Students who do join the waiting list during their time at the University are unlikely to receive care until after they graduate.
Following their own research on waiting times, another student says they “didn’t even want to bother” with spending time on the waiting list as they felt they needed care right away. This decision “definitely had an effect on their living costs.” They tell Exeposé to “bear in mind that after my tuition fees, my master’s loan left me with £4K and my healthcare ate through a quarter of that.” They explain having to dive into their savings to “stay afloat.”
“I think it’s utterly unsustainable” the source continues, “Is it any wonder some of us don’t end up medically transitioning for years?”
Students who do join the waiting list during their time at the University are unlikely to receive care until after they graduate. When it comes to changing Gender Identity Clinics to accommodate their new locations after graduation, one may have to start the waiting time again depending on the clinic, though many, including Exeter, do not transfer care from any NHS waitlist.
Locally, the Laurels Gender Identity Clinic acknowledges the extreme waiting times. A spokesperson for the clinic tells Exeposé: “Our team is passionate about supporting people with gender-related needs and we know how stressful long waiting times can be. This is a problem seen across the country, created by a steep rise in demand in recent years.”
Paul Stemman, a press officer for the clinic, states “We hope some changes will be made, but that hasn’t come through yet.” When asked if the clinic has anything specifically in place to support students, Stemman says “[the clinic] has done training with the Uni Wellbeing Team in the past and also with students on certain courses in Plymouth. However, there is nothing systemic in place.” When it comes to changing addresses, the clinic reports that “there’s nothing to support students if they move areas after graduating.”
Students at Exeter express a want for University intervention.
Students at Exeter express a want for University intervention. A lack of accessible services that explain, recommend, and guide students on dealing with gender dysphoria is not as robust as other universities. The University of Birmingham gives long-form guidance on supporting trans staff and students; the University of Sheffield is equipped with definitions of gender dysphoria. Signposting to specific lines of support could help get steps in place for those who do not know where to start with their care. Ways to mitigate financial distress by way of the Student Success Fund are already in place by the University – though there is a lack of publicity that it can be used for gender-affirming care, according to Exeter’s LGBTQ+ society.
The Students’ Guild comments “We want to create an environment on campus where everyone feels they belong, and we encourage students to connect with our LGBTQ+ community for peer support or reach out to the University’s Wellbeing Services. Whilst we don’t work with [the] Gender Identity Clinic, we are working with students to create a Gender Expression Fund (GEF) which we expect to launch in mid-October.”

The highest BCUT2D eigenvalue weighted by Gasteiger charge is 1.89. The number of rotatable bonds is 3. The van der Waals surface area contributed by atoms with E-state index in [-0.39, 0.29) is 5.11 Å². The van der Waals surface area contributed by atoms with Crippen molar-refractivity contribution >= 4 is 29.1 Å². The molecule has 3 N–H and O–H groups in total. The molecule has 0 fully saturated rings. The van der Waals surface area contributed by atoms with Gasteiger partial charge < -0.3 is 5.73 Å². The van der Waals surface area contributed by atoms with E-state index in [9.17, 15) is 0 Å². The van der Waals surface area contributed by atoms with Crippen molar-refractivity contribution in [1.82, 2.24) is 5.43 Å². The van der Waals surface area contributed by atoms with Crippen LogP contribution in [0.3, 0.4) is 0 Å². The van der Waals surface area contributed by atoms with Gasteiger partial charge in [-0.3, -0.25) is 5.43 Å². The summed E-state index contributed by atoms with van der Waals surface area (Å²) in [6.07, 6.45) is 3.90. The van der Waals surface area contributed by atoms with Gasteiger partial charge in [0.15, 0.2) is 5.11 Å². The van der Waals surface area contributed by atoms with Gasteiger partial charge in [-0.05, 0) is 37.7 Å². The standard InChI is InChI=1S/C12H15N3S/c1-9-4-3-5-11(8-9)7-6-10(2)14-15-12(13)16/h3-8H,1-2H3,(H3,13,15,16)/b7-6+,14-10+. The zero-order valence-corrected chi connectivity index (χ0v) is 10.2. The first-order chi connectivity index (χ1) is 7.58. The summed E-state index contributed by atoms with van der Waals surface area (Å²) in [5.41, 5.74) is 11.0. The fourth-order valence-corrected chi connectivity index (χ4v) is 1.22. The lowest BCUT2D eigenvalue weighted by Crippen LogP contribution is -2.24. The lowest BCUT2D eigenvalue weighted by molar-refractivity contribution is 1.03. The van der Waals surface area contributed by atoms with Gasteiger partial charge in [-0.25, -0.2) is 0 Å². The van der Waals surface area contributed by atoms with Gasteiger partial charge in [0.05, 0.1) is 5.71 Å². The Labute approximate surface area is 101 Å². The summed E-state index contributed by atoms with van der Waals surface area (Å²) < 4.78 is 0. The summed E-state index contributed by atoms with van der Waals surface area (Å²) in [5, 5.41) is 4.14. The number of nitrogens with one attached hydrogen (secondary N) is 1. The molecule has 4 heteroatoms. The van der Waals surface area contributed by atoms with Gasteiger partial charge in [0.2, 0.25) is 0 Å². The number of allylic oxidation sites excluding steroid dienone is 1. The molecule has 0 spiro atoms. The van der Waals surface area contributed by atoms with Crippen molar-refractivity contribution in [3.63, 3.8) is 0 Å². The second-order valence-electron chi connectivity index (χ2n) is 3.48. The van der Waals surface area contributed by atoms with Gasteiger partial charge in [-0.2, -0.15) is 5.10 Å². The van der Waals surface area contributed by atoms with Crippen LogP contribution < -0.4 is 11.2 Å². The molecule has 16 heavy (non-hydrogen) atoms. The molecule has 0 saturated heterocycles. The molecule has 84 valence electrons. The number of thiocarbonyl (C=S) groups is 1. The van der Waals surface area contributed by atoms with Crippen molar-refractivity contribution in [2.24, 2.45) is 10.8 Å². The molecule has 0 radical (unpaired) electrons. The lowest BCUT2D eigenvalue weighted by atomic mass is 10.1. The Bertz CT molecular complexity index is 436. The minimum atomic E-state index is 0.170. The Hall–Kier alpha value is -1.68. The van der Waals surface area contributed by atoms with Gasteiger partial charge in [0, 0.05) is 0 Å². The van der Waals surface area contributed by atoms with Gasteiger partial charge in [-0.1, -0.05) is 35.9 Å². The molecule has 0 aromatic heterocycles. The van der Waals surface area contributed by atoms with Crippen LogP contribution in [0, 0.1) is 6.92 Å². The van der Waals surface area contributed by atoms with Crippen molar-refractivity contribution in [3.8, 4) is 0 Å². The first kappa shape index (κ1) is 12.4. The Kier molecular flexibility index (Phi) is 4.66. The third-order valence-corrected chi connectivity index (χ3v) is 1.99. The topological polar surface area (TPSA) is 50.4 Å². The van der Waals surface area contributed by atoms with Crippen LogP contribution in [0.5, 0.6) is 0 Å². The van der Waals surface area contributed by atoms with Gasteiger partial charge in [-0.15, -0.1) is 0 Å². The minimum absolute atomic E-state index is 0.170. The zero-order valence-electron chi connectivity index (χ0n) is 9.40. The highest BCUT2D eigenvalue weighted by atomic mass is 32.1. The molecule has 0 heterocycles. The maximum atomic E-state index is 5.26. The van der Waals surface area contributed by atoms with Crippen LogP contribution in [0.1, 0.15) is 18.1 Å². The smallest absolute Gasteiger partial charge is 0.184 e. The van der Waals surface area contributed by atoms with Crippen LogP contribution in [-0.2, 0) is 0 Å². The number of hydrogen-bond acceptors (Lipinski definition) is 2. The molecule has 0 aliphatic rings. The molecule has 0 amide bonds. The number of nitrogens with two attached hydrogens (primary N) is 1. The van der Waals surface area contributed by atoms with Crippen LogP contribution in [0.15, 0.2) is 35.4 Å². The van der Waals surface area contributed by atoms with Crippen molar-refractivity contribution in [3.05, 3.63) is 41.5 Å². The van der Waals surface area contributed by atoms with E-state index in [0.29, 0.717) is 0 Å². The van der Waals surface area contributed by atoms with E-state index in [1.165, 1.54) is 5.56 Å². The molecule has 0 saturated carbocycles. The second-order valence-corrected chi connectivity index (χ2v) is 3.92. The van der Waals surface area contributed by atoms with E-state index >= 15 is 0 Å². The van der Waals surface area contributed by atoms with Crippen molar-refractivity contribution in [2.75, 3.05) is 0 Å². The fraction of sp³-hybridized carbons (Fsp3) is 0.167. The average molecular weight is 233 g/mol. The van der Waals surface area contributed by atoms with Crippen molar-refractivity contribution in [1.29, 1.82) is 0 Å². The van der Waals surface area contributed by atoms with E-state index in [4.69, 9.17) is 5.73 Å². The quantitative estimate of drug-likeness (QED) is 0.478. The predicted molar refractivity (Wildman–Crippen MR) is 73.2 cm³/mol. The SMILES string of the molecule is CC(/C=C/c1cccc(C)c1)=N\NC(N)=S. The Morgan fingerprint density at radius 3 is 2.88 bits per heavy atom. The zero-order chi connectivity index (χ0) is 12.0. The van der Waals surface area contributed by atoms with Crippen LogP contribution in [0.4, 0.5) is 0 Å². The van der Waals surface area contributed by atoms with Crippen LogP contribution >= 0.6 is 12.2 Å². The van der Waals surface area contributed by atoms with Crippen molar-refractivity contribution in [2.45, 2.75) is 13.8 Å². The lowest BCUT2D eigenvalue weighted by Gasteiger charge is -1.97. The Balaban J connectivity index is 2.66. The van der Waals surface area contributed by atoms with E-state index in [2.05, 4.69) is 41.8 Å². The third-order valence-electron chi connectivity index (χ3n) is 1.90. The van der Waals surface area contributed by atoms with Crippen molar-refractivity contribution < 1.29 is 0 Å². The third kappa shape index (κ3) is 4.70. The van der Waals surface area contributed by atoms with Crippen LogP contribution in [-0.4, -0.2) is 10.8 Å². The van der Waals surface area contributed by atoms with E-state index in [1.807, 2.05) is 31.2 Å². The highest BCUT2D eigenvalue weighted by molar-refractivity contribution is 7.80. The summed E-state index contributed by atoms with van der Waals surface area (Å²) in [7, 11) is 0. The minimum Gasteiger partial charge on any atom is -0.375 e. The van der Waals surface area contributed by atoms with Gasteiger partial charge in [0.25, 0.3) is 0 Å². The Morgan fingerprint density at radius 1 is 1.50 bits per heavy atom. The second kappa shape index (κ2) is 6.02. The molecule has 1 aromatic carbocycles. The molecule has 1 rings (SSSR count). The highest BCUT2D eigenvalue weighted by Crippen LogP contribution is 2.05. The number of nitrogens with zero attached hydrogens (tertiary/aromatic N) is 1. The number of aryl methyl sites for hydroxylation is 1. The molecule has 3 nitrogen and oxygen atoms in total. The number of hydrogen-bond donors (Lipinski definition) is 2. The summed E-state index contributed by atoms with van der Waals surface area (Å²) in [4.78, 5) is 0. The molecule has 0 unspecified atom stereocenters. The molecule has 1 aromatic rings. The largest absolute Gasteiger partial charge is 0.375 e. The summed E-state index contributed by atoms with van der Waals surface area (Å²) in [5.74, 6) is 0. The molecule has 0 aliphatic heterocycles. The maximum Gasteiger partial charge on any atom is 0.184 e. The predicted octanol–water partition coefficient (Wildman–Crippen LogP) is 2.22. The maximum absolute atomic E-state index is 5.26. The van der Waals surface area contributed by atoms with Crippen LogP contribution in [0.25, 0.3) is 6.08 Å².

The GEF fund is a student-led idea and is being co-designed with students, and funded by the Guild. The fund is expected to support trans and non-binary students who may need additional funding support whilst at the University.
“We’re by far not the first Gender Expression Fund in the country”, says Hallow Foster, one of the members of the Gender Expression Fund Team. “UCL, Cambridge, and Bournemouth all have their own versions. However, we are the first trans-specific help at this University.”
They say “We strongly believe that no one should have to pay to be who they truly are. We’re setting this fund up to allow trans, non-binary, and gender non-conforming students to buy the necessary items without choosing between their mental and physical health and safety and paying their bills.”
By helping to establish the fund, the Guild is trying to show that Exeter is a safe place for trans people. “It’s trying to show that we are welcome here and that they’ll do what they can to help us” says Foster.
“If I’m being honest, the continued survival of the fund will rely on students heading the team. It relies on enough students using the fund that the Guild says is worth it. I do think that the Guild will fight for its continuation, but that uncertainty is a bit scary for those who are helping create it” says a member of the LGTBQ+ Society.
Some students who have heard of the fund are happy; yet, worried that it won’t remain for that long. “If I’m being honest, the continued survival of the fund will rely on students heading the team. It relies on enough students using the fund that the Guild says is worth it. I do think that the Guild will fight for its continuation, but that uncertainty is a bit scary for those who are helping create it” says a member of the LGTBQ+ Society.
Students believe that Student Unions are monumental in being able to bring these modes of support to fruition. Universities also have tremendous sway in maintaining them and offering further monetary support for them to stay.
In the future, students from across the country hope to see solid University support in the form of Gender Expression Funds or actively campaigning for trans and non-binary student support.
For more reporting on waiting times for trans and non-binary students visit this article in Exeposé news.